An out of whack ego holds you back from becoming the strong, resilient and likeable person you can be

Faith WoodDo you think that the world revolves around you? Do you feel that you, and only you, can fix problems? Do you believe — no, not believe . . . know — that you are always right?

In other words, does your ego need Spanx?

According to the Oxford Dictionary, “ego” is “a person’s sense of self-esteem or self-importance.” There’s nothing wrong with a healthy ego as this is what allows you to feel good about yourself, to feel capable of succeeding. But when your ego is out of whack, it’s not only highly irritating to others, but it also holds you back from becoming the strong, resilient (and much more likeable) person that you can be.

Here are a few clues that your ego may be just a bit inflated:

  • People quickly turn the other way, or suddenly remember ‘important’ appointments when they see you coming.
  • You feel it absolutely necessary to voice your opinion on each and every subject, regardless of whether or not you know anything about the subject matter.
  • You get very jealous when someone else succeeds or does well, and you take great pleasure in pointing out their flaws or how you would have done things differently.
  • When things don’t go your way, it’s always something or someone else’s fault (especially that sneaky ‘technology’).
  • Everyone knows all about you (because you’ve told them), but you haven’t bothered to find out about anyone else.

Do you recognize yourself? If you do, then it’s time to take stock of your ego.

A healthy ego is a positive. Believing in yourself is a good thing. It’s when you are of the opinion that you are so far above the rest of the world that you don’t need to behave with any sort of consideration for others (or even acknowledge the fact that you are wrong) that the issues begin.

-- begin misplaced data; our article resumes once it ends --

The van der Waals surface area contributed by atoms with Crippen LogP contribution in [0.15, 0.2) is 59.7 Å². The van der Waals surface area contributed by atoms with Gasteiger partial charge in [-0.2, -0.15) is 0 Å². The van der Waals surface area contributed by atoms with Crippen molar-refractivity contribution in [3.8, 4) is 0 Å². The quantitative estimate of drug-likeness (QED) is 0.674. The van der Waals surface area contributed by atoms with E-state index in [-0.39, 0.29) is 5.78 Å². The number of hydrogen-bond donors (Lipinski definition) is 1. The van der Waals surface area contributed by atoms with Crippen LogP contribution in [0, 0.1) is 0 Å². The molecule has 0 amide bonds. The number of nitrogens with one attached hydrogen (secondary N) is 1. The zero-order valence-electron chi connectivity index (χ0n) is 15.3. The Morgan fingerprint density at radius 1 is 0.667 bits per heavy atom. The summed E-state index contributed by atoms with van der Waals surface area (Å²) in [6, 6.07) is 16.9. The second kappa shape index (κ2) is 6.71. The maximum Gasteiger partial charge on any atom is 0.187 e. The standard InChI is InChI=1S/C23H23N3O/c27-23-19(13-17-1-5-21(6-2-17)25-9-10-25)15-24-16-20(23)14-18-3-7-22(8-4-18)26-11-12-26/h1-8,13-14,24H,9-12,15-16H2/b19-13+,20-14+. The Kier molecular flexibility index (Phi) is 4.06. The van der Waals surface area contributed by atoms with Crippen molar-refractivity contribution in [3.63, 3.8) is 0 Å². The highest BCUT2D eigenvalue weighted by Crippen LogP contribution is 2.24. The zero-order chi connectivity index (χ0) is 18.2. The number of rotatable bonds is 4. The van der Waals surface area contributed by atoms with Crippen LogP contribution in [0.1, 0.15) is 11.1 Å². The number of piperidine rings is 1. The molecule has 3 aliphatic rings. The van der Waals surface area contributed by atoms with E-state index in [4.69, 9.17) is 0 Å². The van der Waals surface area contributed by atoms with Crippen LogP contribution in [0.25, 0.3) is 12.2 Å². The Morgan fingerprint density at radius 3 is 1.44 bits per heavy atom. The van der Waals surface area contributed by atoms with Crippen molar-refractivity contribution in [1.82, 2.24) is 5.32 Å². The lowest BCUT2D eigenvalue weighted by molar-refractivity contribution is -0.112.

At this point, you may not be able to see yourself through that lens . . . but chances are, that even now, there’s a quiet little voice inside of you saying, “That’s me.” If you hear — and listen to — that voice, then you are ready for positive change. It doesn’t take much for you to turn around your attitude, so that you move beyond an ego that really is holding you back.

  • Make sure to pay attention to those around you, especially your family and friends (well, considering your ego problem, you may not have too many of these at this point, but it’s never too late to start to appreciate the people closest to you).
  • When you receive praise, appreciate where it’s coming from, but don’t believe it absolutely.
  • If you are truly are capable of doing something, don’t doubt yourself, but do not place yourself and your capabilities above all others.
  • When you don’t know something, it never hurts to ask. Asking does not mean that you are stupid; it means that you are smart enough to know your limitations and smart enough to look for ways to learn.
  • Be adaptable and willing to move outside your comfort zone. This gives you a chance to find out more about where your strengths lie, where you can shine, and what you should avoid. If you fail, then you have had an opportunity to learn (and failure is great for helping to build humility, something you, as a know-it-all, aren’t all that familiar with).
  • Do not take offense whenever someone does not agree with you. Chances are it’s not personal. And… that person may really have an inflated ego (not like you, who are a wonderful, humble, loveable, intelligent, and caring individual).

Troy Media columnist Faith Wood is a novelist and professional speaker who focuses on helping groups and individuals navigate conflict, shift perceptions and improve communications. 


inflated ego

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